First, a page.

Army of the Rhine and Moselle is located in Germany
Location map shows the battles and sieges of the 1796 Rhine Campaign. Borders reflect boundaries of present-day Germany.

Given the size of the attacking force, Charles had to withdraw far enough into Bavaria to align his northern flank in a perpendicular line with Wartensleben's autonomous corps. As he withdrew, his own line compressed, making his army stronger. His own front would prevent Moreau from flanking Wartensleben from the south and together they could resist the French onslaught.[20] In the course of this withdrawal, most of the Swabian Circle was abandoned to the French, which enforced an armistice and extracted sizeable reparations; in addition, the French occupied several principal towns in southwestern Germany, including Stockach, Meersburg, Constance, Überlingen am Bodensee, Ulm, and Augsburg. Before the militias from these cities could return home, eight thousand of Charles' men executed a dawn attack on the camp of the remaining three thousand Swabian and French immigrant troops, disarmed them, and impounded their weapons.[21] As Charles withdrew further east, the neutral zone expanded, eventually encompassing most of southern German states and the Ernestine Duchies.[22]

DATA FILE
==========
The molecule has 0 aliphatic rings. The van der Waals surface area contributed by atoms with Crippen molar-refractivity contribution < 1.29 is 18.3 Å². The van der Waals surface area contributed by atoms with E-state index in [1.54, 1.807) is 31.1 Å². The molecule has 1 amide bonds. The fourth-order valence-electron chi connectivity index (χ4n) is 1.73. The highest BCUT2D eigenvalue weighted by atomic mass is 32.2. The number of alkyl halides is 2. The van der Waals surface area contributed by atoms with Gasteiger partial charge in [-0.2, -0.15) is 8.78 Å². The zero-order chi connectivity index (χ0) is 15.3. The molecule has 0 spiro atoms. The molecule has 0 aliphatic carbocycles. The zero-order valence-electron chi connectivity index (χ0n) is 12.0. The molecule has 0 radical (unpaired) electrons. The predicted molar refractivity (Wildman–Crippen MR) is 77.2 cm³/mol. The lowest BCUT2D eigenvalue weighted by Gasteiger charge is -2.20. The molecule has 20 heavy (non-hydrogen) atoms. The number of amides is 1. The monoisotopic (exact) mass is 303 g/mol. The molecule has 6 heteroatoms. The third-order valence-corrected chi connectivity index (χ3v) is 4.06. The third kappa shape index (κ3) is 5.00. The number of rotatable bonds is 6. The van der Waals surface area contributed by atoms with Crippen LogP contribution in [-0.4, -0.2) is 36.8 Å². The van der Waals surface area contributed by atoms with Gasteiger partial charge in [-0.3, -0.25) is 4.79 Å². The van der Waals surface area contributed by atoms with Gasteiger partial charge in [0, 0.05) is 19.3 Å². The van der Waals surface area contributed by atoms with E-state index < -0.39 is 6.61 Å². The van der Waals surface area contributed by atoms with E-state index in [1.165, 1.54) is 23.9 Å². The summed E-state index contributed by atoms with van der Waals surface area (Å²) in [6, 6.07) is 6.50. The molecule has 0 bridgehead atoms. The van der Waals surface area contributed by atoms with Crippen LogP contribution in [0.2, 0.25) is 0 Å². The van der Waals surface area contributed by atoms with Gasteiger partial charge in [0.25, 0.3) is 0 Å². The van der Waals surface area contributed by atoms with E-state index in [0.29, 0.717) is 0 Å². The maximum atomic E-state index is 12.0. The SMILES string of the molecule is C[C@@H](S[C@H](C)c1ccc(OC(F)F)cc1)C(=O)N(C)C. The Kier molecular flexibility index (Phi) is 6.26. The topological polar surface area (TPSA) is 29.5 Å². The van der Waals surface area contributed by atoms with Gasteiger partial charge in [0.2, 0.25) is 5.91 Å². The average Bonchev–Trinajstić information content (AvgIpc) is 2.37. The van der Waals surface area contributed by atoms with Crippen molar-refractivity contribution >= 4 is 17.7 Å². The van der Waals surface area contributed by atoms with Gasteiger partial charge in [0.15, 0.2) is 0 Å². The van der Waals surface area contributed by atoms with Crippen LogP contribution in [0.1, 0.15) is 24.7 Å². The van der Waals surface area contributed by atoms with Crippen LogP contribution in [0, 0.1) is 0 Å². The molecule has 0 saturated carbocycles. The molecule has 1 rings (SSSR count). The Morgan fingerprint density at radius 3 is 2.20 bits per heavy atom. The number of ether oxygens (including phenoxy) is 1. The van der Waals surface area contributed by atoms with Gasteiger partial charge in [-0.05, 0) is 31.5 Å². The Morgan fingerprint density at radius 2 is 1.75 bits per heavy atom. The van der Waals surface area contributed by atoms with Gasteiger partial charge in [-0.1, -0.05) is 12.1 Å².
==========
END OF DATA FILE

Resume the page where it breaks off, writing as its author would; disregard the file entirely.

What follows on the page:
Summer of 1796[edit]